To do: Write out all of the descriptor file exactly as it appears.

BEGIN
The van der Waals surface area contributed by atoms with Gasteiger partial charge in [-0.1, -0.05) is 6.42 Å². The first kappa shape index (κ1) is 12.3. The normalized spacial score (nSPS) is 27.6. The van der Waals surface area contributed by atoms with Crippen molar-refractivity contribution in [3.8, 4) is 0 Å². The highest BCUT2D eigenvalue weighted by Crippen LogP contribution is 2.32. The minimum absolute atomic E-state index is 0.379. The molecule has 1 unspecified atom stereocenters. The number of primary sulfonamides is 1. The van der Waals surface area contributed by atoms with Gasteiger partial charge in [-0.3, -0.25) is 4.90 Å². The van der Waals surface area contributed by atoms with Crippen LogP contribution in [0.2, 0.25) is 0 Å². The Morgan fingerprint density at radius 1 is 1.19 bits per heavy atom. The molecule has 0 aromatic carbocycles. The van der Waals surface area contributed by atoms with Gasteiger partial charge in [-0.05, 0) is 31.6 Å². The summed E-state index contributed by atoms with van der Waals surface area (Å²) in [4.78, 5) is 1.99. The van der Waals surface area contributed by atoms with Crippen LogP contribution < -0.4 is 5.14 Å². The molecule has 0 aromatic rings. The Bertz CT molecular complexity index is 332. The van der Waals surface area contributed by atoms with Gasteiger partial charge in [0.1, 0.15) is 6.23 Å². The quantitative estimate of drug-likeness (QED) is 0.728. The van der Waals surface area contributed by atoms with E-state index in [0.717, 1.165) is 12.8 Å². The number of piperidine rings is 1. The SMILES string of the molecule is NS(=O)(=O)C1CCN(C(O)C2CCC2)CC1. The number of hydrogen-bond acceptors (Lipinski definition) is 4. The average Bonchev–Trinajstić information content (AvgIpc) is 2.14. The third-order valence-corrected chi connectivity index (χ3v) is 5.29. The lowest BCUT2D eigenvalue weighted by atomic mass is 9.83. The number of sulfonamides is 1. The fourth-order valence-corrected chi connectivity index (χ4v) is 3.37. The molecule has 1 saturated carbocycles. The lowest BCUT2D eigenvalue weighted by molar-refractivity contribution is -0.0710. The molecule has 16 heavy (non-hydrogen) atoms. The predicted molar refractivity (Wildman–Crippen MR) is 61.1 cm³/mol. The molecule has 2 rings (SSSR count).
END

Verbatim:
The van der Waals surface area contributed by atoms with Gasteiger partial charge in [-0.1, -0.05) is 6.42 Å². The first kappa shape index (κ1) is 12.3. The normalized spacial score (nSPS) is 27.6. The van der Waals surface area contributed by atoms with Crippen molar-refractivity contribution in [3.8, 4) is 0 Å². The highest BCUT2D eigenvalue weighted by Crippen LogP contribution is 2.32. The minimum absolute atomic E-state index is 0.379. The molecule has 1 unspecified atom stereocenters. The number of primary sulfonamides is 1. The van der Waals surface area contributed by atoms with Gasteiger partial charge in [-0.3, -0.25) is 4.90 Å². The van der Waals surface area contributed by atoms with Crippen LogP contribution in [0.2, 0.25) is 0 Å². The Morgan fingerprint density at radius 1 is 1.19 bits per heavy atom. The molecule has 0 aromatic carbocycles. The van der Waals surface area contributed by atoms with Gasteiger partial charge in [-0.05, 0) is 31.6 Å². The summed E-state index contributed by atoms with van der Waals surface area (Å²) in [4.78, 5) is 1.99. The van der Waals surface area contributed by atoms with Crippen LogP contribution < -0.4 is 5.14 Å². The molecule has 0 aromatic rings. The Bertz CT molecular complexity index is 332. The van der Waals surface area contributed by atoms with Gasteiger partial charge in [0.1, 0.15) is 6.23 Å². The quantitative estimate of drug-likeness (QED) is 0.728. The van der Waals surface area contributed by atoms with E-state index in [0.717, 1.165) is 12.8 Å². The number of piperidine rings is 1. The SMILES string of the molecule is NS(=O)(=O)C1CCN(C(O)C2CCC2)CC1. The number of hydrogen-bond acceptors (Lipinski definition) is 4. The average Bonchev–Trinajstić information content (AvgIpc) is 2.14. The third-order valence-corrected chi connectivity index (χ3v) is 5.29. The lowest BCUT2D eigenvalue weighted by atomic mass is 9.83. The number of sulfonamides is 1. The fourth-order valence-corrected chi connectivity index (χ4v) is 3.37. The molecule has 1 saturated carbocycles. The lowest BCUT2D eigenvalue weighted by molar-refractivity contribution is -0.0710. The molecule has 16 heavy (non-hydrogen) atoms. The predicted molar refractivity (Wildman–Crippen MR) is 61.1 cm³/mol. The molecule has 2 rings (SSSR count).